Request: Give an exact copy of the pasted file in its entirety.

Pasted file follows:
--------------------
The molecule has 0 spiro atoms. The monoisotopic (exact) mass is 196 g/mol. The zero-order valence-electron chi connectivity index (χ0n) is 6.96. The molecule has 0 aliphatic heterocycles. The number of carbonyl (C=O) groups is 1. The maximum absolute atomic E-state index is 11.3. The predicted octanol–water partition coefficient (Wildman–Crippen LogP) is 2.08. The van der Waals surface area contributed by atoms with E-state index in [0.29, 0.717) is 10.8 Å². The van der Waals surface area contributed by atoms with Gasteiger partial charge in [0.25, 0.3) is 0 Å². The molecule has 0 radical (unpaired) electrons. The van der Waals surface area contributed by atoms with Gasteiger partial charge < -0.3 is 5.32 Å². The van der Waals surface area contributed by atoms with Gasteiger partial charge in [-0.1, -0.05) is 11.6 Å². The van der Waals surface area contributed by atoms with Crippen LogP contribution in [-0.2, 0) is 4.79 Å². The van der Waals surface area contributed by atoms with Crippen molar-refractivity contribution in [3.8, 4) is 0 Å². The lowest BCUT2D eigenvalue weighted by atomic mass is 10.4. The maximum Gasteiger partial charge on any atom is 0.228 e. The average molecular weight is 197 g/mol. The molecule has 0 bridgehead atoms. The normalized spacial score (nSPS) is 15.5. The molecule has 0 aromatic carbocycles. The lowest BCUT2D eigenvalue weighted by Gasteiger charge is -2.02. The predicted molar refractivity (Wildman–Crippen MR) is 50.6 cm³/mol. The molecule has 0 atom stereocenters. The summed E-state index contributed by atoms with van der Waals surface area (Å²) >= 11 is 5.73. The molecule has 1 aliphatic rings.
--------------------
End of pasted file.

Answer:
The molecule has 0 spiro atoms. The monoisotopic (exact) mass is 196 g/mol. The zero-order valence-electron chi connectivity index (χ0n) is 6.96. The molecule has 0 aliphatic heterocycles. The number of carbonyl (C=O) groups is 1. The maximum absolute atomic E-state index is 11.3. The predicted octanol–water partition coefficient (Wildman–Crippen LogP) is 2.08. The van der Waals surface area contributed by atoms with E-state index in [0.29, 0.717) is 10.8 Å². The van der Waals surface area contributed by atoms with Gasteiger partial charge in [0.25, 0.3) is 0 Å². The molecule has 0 radical (unpaired) electrons. The van der Waals surface area contributed by atoms with Gasteiger partial charge < -0.3 is 5.32 Å². The van der Waals surface area contributed by atoms with Gasteiger partial charge in [-0.1, -0.05) is 11.6 Å². The van der Waals surface area contributed by atoms with Crippen LogP contribution in [-0.2, 0) is 4.79 Å². The van der Waals surface area contributed by atoms with Crippen molar-refractivity contribution in [3.8, 4) is 0 Å². The lowest BCUT2D eigenvalue weighted by atomic mass is 10.4. The maximum Gasteiger partial charge on any atom is 0.228 e. The average molecular weight is 197 g/mol. The molecule has 0 bridgehead atoms. The normalized spacial score (nSPS) is 15.5. The molecule has 0 aromatic carbocycles. The lowest BCUT2D eigenvalue weighted by Gasteiger charge is -2.02. The predicted molar refractivity (Wildman–Crippen MR) is 50.6 cm³/mol. The molecule has 0 atom stereocenters. The summed E-state index contributed by atoms with van der Waals surface area (Å²) >= 11 is 5.73. The molecule has 1 aliphatic rings.